• Show TV Channels

    Hide TV Channels

  • Show Radio Channels

    Hide Radio Channels

  • Show Years

    Hide Years

  • Issues

Close group

Close group

Day Navigation



played by Valda Aveling (piano)


Piano: Valda Aveling


by Robert Graves


Unknown: Robert Graves


Alfred Deller (counter-tenor)
The Taylor Recorder Trio:
Stanley Taylor , Christopher Taylor and Richard Taylor
The Basil Lam Sonata Ensemble :
Patrick Halling (violin) Marjorie Layers (violin)
Terence Weil (cello)
Basil Lam (harpsichord)
Trio Sonata in B minor, for two violins and continuo
The Plainte (The Fairy Queen)
Trio Sonata in D, for two violins and continuo
Chaconne for three recorders and continuo


Unknown: Alfred Deller
Unknown: Stanley Taylor
Unknown: Christopher Taylor
Unknown: Richard Taylor
Violin: Patrick Halling
Violin: Marjorie Layers
Cello: Terence Weil
Harpsichord: Basil Lam


A report on the Soviet point of view as expressed recently in the Soviet Press and broadcasts to the U.S.S.R.
Compiled by members of the BBC forengn news derpartment

: Colombe

by Jean Anouilh
English version by Denis Cannan
Adapted for broadcasting and produced by Wilfrid Grantham
[Starring] Margaret Ward, Michael Gwynn and Phyllis Neilson-Terry
Other parts played by Heron Carvic and Anthony Creighton
Scene: Paris in the year 1900

Colombe is mature Anouilh, first produced in Paris in 1951, a pièce brillante that is indeed a dazzling example of theatrical pyrotechnics. The eponymous heroine is a flower-girl married to an idealist who happens to be the son of a great actress, Madame Alexandra (as some would say, Sarah Bernhardt, just as her pet dramatist is often taken to be a caricature of Edmond Rostand). When the young man has to go for his military service Colombe goes to work in his mother's theatre, and there she learns that there are more kinds of love than the absolute varety, advocated by her husband and usually practised in poverty and a garret. The play has been much assailed for its bitterness, but I for one cannot understand the meaning of the epilogue of not to admit amongst other things) that once Colombe and Julien were truly in love. (Peter Forster)


Writer: Jean Anouilh
English translation: Denis Cannan
Producer: Wilfrid Grantham
Julien: Michael Gwynn
Colombe: Margaret Ward
Madame Georges: Gladys Spencer
Madame Alexandre: Phyllis Neilson-Terry
Surette: Denys Blakelock
Paul: Desmond Carrington
Desfournettes: Peter Bennett
Emile Robtinet: Robert Farquharson
Lagarde: Norman Chidgey
Other parts played by: Heron Carvic
Other parts played by: Anthony Creighton

: Orchestral Concert

Geoffrey Gilbert (flute)
London Chamber Orchestra
(Leader, Andrew Cooper)
Conductor, Anithony Bernard

Sinfoma No. 16, in D - Johan Helmich Roman
Flute Concerto - Carl Nielsen (first performance in this country)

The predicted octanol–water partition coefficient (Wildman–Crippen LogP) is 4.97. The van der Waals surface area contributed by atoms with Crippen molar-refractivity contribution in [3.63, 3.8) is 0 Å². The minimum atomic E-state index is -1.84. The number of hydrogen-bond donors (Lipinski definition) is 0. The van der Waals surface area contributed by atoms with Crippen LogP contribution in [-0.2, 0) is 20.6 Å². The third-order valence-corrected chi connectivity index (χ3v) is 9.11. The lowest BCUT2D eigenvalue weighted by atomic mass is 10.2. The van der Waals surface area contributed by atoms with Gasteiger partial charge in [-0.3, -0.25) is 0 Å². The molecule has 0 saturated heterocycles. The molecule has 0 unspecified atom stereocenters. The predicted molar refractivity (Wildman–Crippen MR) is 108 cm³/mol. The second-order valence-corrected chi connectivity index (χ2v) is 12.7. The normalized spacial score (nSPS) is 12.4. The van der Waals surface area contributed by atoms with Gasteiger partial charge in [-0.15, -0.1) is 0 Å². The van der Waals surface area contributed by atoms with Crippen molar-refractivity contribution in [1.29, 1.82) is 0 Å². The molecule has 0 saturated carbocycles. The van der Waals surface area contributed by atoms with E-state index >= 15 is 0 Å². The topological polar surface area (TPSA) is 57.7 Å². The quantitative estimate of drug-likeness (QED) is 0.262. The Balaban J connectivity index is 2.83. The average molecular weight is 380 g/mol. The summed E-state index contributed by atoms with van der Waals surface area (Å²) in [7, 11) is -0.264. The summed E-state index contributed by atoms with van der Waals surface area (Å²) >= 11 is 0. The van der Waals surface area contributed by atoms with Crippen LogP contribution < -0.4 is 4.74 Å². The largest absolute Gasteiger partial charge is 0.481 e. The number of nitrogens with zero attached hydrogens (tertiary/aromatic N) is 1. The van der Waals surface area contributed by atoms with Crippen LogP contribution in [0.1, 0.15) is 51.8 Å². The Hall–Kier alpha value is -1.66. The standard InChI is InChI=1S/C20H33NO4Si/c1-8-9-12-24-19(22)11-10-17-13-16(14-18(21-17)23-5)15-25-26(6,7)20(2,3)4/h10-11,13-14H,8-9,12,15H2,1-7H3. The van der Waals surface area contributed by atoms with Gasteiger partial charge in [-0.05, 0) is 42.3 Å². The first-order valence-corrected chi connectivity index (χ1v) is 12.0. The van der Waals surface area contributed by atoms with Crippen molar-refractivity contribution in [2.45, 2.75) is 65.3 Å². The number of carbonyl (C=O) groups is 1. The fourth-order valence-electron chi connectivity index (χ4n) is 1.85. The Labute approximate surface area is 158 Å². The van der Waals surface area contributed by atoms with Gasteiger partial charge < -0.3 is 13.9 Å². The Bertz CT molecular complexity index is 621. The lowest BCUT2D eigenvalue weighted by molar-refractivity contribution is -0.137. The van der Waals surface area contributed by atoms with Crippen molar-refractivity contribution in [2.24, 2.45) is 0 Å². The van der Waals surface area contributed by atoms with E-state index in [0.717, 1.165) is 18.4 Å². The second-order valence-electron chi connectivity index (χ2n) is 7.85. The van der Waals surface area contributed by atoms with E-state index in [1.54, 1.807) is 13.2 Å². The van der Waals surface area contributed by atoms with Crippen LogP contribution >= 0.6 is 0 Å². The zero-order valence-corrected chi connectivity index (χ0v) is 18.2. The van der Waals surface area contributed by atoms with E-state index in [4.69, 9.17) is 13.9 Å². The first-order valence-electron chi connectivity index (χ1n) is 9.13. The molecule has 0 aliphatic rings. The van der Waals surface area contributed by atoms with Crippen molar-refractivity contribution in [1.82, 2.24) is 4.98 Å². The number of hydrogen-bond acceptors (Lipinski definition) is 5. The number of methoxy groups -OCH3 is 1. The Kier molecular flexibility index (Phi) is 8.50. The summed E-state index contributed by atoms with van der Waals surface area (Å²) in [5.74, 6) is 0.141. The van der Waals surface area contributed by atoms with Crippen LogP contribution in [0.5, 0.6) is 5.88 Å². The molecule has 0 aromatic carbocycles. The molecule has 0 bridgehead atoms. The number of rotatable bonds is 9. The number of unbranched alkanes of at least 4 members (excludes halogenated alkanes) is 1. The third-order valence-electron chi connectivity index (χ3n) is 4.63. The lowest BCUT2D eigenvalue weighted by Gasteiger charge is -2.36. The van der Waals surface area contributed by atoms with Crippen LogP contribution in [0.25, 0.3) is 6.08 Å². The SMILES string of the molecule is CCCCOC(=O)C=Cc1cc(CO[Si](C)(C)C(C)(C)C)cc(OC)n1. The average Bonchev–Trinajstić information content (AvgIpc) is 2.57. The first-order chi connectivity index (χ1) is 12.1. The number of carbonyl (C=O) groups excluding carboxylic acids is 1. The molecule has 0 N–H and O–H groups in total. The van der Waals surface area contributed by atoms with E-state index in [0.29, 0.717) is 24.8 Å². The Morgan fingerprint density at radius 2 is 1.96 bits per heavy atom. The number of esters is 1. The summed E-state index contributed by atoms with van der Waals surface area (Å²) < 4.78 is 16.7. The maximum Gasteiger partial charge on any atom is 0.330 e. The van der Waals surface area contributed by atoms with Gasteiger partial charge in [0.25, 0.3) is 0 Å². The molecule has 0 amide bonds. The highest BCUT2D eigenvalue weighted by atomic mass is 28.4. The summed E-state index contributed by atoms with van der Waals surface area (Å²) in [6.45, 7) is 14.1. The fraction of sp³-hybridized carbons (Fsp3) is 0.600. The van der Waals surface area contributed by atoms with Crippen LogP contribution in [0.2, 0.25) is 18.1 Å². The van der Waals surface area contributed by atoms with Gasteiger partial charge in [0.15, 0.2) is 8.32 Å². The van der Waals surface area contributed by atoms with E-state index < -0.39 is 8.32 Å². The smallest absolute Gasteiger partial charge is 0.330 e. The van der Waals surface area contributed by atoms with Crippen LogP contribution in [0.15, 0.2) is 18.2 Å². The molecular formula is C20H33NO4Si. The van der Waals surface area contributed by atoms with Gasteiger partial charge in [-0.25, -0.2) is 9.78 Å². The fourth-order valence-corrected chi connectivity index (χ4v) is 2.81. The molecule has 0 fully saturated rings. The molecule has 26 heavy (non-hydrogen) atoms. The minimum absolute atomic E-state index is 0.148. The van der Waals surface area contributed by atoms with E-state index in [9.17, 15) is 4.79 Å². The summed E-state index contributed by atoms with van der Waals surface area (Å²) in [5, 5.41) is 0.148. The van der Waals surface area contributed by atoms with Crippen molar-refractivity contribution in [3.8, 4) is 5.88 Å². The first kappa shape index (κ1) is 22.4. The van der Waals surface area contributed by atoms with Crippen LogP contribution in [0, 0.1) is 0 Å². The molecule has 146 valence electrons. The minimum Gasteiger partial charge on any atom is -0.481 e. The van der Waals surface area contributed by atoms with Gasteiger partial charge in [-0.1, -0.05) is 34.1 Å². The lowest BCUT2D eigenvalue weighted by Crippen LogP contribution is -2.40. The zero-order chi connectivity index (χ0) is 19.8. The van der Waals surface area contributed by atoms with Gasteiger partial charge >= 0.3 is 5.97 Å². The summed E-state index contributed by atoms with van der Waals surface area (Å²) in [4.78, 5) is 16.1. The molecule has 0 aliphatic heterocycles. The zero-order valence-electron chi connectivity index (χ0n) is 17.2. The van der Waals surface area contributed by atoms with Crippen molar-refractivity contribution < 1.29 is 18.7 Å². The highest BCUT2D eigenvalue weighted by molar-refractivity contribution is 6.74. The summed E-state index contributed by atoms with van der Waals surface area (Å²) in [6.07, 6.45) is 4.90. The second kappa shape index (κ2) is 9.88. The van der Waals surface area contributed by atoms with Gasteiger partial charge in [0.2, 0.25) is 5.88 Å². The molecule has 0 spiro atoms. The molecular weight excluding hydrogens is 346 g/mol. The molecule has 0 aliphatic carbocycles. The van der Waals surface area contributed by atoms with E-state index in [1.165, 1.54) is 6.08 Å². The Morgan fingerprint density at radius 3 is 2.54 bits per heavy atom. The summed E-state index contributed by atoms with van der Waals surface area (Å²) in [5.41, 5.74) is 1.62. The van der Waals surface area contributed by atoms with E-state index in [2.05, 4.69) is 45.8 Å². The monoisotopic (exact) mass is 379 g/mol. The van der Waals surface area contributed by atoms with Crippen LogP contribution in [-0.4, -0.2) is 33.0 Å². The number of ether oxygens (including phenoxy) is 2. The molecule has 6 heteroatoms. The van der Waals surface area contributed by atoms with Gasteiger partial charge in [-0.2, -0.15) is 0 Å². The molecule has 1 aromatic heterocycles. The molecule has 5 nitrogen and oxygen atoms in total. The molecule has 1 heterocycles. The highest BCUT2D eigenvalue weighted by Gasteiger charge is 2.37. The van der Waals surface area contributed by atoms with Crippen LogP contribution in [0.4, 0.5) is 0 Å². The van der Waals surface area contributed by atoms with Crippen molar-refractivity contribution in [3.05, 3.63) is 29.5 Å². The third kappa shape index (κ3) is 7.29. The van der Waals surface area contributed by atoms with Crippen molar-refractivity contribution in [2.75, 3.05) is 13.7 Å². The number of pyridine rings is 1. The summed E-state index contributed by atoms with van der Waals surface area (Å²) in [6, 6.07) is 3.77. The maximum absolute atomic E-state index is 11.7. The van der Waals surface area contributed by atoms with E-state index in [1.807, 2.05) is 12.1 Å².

Symphony No. 1, in C minor - Mendelssohn


Flute: Geoffrey Gilbert
Conductor: Anithony Bernard


Philip Hope-Wallace reviews the collect on of theatrical criticisms by Sir Max Beerbohm , recently published in a new edition


Unknown: Philip Hope-Wallace
Unknown: Max Beerbohm


Ensemble Vocal Marcel Couraud
Conductor, Marcel Couraud
Trois Cantates (Paul Claudel ) Mulhaud
La guerre; La paix; Lee deux cités


Conductor: Marcel Couraud
Conductor: Marcel Couraud
Unknown: Paul Claudel

About this project

This site contains the BBC listings information which the BBC printed in Radio Times between 1923 and 2009. You can search the site for BBC programmes, people, dates and Radio Times editions.

We hope it helps you find information about that long forgotten BBC programme, research a particular person or browse your own involvement with the BBC.

Through the listings, you will also be able to use the Genome search function to find thousands of radio and TV programmes that are already available to view or listen to on the BBC website.

There are more than 5 million programme listings in Genome. This is a historical record of the planned output and the BBC services of any given time. It should be viewed in this context and with the understanding that it reflects the attitudes and standards of its time - not those of today.

To read scans of the Radio Times magazines from the 1920s, 30s, 40s and 50s, you can navigate by issue.

Welcome to BBC Genome

Genome is a digitised version of the Radio Times from 1923 to 2009 and is made available for internal research purposes only. You will need to obtain the relevant third party permissions for any use, including use in programmes, online etc.

This internal version of Genome, which includes all the magazine covers, images and articles as well as the programme listings from the Radio Times, is different to the version of BBC Genome that is available externally/to the public. It is only available inside the BBC network.

Your use of this version of Genome is covered by the BBC Acceptable Use of Information Systems Policy and these terms.

BBC Guidance

This historical record contains material which some might find offensive
Continue Cancel